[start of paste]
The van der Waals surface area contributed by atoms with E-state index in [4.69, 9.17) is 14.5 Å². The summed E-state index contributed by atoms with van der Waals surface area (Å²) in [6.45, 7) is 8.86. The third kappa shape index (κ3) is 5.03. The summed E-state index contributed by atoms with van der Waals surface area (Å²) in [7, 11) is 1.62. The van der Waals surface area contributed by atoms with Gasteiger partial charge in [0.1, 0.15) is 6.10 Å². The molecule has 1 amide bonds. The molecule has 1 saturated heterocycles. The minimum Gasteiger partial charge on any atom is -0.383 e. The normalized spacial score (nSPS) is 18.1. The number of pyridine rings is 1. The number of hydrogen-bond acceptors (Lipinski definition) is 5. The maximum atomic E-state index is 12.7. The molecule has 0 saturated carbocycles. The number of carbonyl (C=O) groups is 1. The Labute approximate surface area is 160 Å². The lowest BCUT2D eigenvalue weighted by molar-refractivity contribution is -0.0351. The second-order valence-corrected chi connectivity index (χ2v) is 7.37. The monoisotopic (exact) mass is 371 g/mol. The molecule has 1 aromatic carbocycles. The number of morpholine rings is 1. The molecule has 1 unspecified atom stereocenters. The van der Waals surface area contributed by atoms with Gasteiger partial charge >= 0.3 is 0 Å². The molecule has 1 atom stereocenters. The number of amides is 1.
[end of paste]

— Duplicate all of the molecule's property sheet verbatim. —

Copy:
The van der Waals surface area contributed by atoms with E-state index in [4.69, 9.17) is 14.5 Å². The summed E-state index contributed by atoms with van der Waals surface area (Å²) in [6.45, 7) is 8.86. The third kappa shape index (κ3) is 5.03. The summed E-state index contributed by atoms with van der Waals surface area (Å²) in [7, 11) is 1.62. The van der Waals surface area contributed by atoms with Gasteiger partial charge in [0.1, 0.15) is 6.10 Å². The molecule has 1 amide bonds. The molecule has 1 saturated heterocycles. The minimum Gasteiger partial charge on any atom is -0.383 e. The normalized spacial score (nSPS) is 18.1. The number of pyridine rings is 1. The number of hydrogen-bond acceptors (Lipinski definition) is 5. The maximum atomic E-state index is 12.7. The molecule has 0 saturated carbocycles. The number of carbonyl (C=O) groups is 1. The Labute approximate surface area is 160 Å². The lowest BCUT2D eigenvalue weighted by molar-refractivity contribution is -0.0351. The second-order valence-corrected chi connectivity index (χ2v) is 7.37. The monoisotopic (exact) mass is 371 g/mol. The molecule has 1 aromatic carbocycles. The number of morpholine rings is 1. The molecule has 1 unspecified atom stereocenters. The van der Waals surface area contributed by atoms with Gasteiger partial charge >= 0.3 is 0 Å². The molecule has 1 atom stereocenters. The number of amides is 1.